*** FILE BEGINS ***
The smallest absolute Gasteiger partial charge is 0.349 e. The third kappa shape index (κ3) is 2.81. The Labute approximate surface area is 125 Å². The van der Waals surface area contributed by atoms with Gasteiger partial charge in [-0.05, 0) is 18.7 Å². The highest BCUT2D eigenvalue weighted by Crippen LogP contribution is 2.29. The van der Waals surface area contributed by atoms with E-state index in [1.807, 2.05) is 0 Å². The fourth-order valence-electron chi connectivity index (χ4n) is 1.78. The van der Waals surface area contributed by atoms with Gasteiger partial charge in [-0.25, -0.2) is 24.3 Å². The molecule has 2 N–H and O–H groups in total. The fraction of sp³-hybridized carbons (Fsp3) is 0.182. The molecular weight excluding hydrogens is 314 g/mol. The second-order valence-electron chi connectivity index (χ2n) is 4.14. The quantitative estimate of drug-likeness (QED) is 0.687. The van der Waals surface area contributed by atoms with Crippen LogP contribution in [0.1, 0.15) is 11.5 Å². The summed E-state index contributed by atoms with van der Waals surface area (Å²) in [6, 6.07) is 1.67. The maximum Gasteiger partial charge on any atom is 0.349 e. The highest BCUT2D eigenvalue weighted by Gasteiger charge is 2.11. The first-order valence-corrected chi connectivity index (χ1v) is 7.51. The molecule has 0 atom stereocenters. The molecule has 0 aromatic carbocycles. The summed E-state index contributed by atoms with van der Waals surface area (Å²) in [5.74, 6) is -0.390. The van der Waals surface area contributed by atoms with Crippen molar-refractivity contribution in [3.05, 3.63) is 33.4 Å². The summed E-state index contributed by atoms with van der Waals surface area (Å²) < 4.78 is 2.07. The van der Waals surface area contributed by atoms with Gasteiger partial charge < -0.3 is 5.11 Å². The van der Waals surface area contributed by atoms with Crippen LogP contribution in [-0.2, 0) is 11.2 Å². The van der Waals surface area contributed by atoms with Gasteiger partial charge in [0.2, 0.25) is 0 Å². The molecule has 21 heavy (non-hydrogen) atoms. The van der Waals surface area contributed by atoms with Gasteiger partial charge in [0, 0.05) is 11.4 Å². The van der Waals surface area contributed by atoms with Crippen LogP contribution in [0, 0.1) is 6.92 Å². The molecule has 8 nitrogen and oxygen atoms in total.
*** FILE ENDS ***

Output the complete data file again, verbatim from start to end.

The smallest absolute Gasteiger partial charge is 0.349 e. The third kappa shape index (κ3) is 2.81. The Labute approximate surface area is 125 Å². The van der Waals surface area contributed by atoms with Gasteiger partial charge in [-0.05, 0) is 18.7 Å². The highest BCUT2D eigenvalue weighted by Crippen LogP contribution is 2.29. The van der Waals surface area contributed by atoms with E-state index in [1.807, 2.05) is 0 Å². The fourth-order valence-electron chi connectivity index (χ4n) is 1.78. The van der Waals surface area contributed by atoms with Gasteiger partial charge in [-0.25, -0.2) is 24.3 Å². The molecule has 2 N–H and O–H groups in total. The fraction of sp³-hybridized carbons (Fsp3) is 0.182. The molecular weight excluding hydrogens is 314 g/mol. The second-order valence-electron chi connectivity index (χ2n) is 4.14. The quantitative estimate of drug-likeness (QED) is 0.687. The van der Waals surface area contributed by atoms with Crippen LogP contribution in [0.1, 0.15) is 11.5 Å². The summed E-state index contributed by atoms with van der Waals surface area (Å²) in [6, 6.07) is 1.67. The maximum Gasteiger partial charge on any atom is 0.349 e. The highest BCUT2D eigenvalue weighted by Gasteiger charge is 2.11. The first-order valence-corrected chi connectivity index (χ1v) is 7.51. The molecule has 0 atom stereocenters. The molecule has 0 aromatic carbocycles. The summed E-state index contributed by atoms with van der Waals surface area (Å²) in [5.74, 6) is -0.390. The van der Waals surface area contributed by atoms with Crippen molar-refractivity contribution in [3.05, 3.63) is 33.4 Å². The summed E-state index contributed by atoms with van der Waals surface area (Å²) < 4.78 is 2.07. The van der Waals surface area contributed by atoms with Gasteiger partial charge < -0.3 is 5.11 Å². The van der Waals surface area contributed by atoms with Crippen LogP contribution in [-0.2, 0) is 11.2 Å². The van der Waals surface area contributed by atoms with Gasteiger partial charge in [0.2, 0.25) is 0 Å². The molecule has 21 heavy (non-hydrogen) atoms. The van der Waals surface area contributed by atoms with Gasteiger partial charge in [0, 0.05) is 11.4 Å². The van der Waals surface area contributed by atoms with Crippen LogP contribution in [0, 0.1) is 6.92 Å². The molecule has 8 nitrogen and oxygen atoms in total.